First Posted: 1/3/2009

 

SCOTTSDALE, Ariz. - The memory came back to Texas wide receiver Quan Cosby. It came back so vividly he could almost hear the bus tires droning on and on, mile after mile, and see the Canadian highway signs setting the speed limit in kilometers per hour, not miles per hour.

Cosby, one of the top receivers for Texas with 78 catches for 952 yards and 8 touchdowns, will be on the field Monday night when Ohio State takes on the Longhorns in the Fiesta Bowl.

But in an earlier athletic life, the 26-year-old Cosby was an outfielder in the Los Angeles Angels farm system for four years.

So, when the question was asked what the biggest difference between college football and minor league baseball is, he didn't have to hesitate.

"The biggest difference, especially going to a university like Texas, is the bus trips," Cosby said. "Of course, from a professional baseball standpoint, it's money. You get a lot more money there but you get a lot better treatment here. We're pretty fortunate."

Cosby originally committed to Texas in 2001, but signed with the Angels after they made him a sixth-round draft choice. When his baseball career stalled out in the minors, he accepted a second offer from Texas.

One particular bus trip convinced Cosby he got it right when he came back to football.

"Oh man, it was in the Pioneer League. I was playing for the Provo (Utah) Angels and we were going to Medicine Hat, Canada. I think it was 16 or 17 hours," he said.

"The limit a bus driver can drive, I think, is 10 hours, and it was so far we had to switch bus drivers. I was never a big fan of Lord of the Rings movies, but we watched every one of them during that trip. We watched all of them, then watched another movie.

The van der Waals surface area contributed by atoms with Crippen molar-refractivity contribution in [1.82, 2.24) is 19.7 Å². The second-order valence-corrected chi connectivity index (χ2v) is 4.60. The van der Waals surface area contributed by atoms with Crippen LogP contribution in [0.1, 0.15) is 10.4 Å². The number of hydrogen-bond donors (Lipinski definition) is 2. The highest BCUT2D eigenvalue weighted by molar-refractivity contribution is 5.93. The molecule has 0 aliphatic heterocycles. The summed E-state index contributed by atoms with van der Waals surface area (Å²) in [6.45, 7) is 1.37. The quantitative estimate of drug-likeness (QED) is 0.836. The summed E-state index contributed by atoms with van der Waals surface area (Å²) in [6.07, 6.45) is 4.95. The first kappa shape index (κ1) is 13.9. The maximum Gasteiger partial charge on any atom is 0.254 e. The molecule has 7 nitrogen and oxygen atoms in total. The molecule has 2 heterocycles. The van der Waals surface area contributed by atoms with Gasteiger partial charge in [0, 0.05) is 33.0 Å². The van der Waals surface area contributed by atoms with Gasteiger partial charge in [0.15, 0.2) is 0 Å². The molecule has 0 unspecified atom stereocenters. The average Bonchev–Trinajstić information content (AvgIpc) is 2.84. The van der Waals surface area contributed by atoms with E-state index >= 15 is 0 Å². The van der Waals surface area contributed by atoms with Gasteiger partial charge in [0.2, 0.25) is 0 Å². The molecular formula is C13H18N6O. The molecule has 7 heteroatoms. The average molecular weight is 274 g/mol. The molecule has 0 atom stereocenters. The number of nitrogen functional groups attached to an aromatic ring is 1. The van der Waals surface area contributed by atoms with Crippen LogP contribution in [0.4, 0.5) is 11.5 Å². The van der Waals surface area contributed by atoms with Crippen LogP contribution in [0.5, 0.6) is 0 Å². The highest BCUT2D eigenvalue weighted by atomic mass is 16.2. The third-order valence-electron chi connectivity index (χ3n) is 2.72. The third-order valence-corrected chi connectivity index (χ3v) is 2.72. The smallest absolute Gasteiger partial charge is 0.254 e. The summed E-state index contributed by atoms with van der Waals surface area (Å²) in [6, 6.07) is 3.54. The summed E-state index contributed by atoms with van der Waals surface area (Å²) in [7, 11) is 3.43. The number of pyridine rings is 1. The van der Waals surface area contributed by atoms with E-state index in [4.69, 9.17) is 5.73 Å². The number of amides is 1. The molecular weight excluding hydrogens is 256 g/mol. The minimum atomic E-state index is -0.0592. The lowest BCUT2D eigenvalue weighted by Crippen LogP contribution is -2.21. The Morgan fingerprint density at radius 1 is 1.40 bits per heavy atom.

"We played cards, dominoes, everything. We had to figure out something to do with that 16 hours. That was the one I'll probably always remember. It was pretty miserable," he said.

Quarterback Colt McCoy, wide receiver Jordan Shipley (79 catches, 982 yards, 11 touchdowns) and Cosby have made life miserable for opposing defenses this season.

If not for a last-second miracle pass from Graham Harrell to Michael Crabtree to give Texas Tech a 39-33 win over the Longhorns on Nov. 1, they would almost certainly be playing in the national championship game instead of Oklahoma.

Oklahoma advancing to the BCS title game put an especially bitter taste in Texas' mouth because it beat the Sooners 45-35 on Oct. 11.

So, will the No. 3 Longhorns (11-1) be thinking about make a statement or proving a point against No. 10 Ohio State (10-2) on Monday? Could they even still be thinking about getting a share of the national championship if they win impressively and Oklahoma would win the BCS championship unimpressively?

Cosby refused to take a swing at that one, much like the high and outside pitches he let go by in his baseball career.

"It's one of those things where if you worry about that, you're going to fall short against Ohio State, who is very good. If the voters think we're good enough, they'll vote for us," he said.

"We're just going to play football and let them decide. We don't get our hopes up anymore. We just go out there and play football and whatever happens, happens. I think we're one of the best teams in the country, but you can't worry about things you can't control."